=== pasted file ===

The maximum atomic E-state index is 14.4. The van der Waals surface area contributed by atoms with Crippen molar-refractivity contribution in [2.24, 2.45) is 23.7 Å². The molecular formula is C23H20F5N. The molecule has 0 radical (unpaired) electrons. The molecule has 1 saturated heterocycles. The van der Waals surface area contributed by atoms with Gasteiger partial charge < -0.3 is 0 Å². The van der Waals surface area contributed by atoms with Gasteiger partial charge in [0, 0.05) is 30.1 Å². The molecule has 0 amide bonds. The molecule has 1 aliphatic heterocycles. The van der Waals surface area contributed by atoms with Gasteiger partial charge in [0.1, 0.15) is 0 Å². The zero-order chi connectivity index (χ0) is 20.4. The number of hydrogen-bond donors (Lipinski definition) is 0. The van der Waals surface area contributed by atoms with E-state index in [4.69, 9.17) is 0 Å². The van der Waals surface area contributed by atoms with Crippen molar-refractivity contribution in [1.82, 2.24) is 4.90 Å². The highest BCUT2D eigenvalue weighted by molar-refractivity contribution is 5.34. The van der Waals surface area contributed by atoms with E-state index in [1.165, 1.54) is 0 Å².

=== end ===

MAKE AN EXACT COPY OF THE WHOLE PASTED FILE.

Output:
The maximum atomic E-state index is 14.4. The van der Waals surface area contributed by atoms with Crippen molar-refractivity contribution in [2.24, 2.45) is 23.7 Å². The molecular formula is C23H20F5N. The molecule has 0 radical (unpaired) electrons. The molecule has 1 saturated heterocycles. The van der Waals surface area contributed by atoms with Gasteiger partial charge < -0.3 is 0 Å². The van der Waals surface area contributed by atoms with Gasteiger partial charge in [0, 0.05) is 30.1 Å². The molecule has 0 amide bonds. The molecule has 1 aliphatic heterocycles. The van der Waals surface area contributed by atoms with Gasteiger partial charge in [0.1, 0.15) is 0 Å². The zero-order chi connectivity index (χ0) is 20.4. The number of hydrogen-bond donors (Lipinski definition) is 0. The van der Waals surface area contributed by atoms with E-state index in [4.69, 9.17) is 0 Å². The van der Waals surface area contributed by atoms with Crippen molar-refractivity contribution in [1.82, 2.24) is 4.90 Å². The highest BCUT2D eigenvalue weighted by molar-refractivity contribution is 5.34. The van der Waals surface area contributed by atoms with E-state index in [1.165, 1.54) is 0 Å².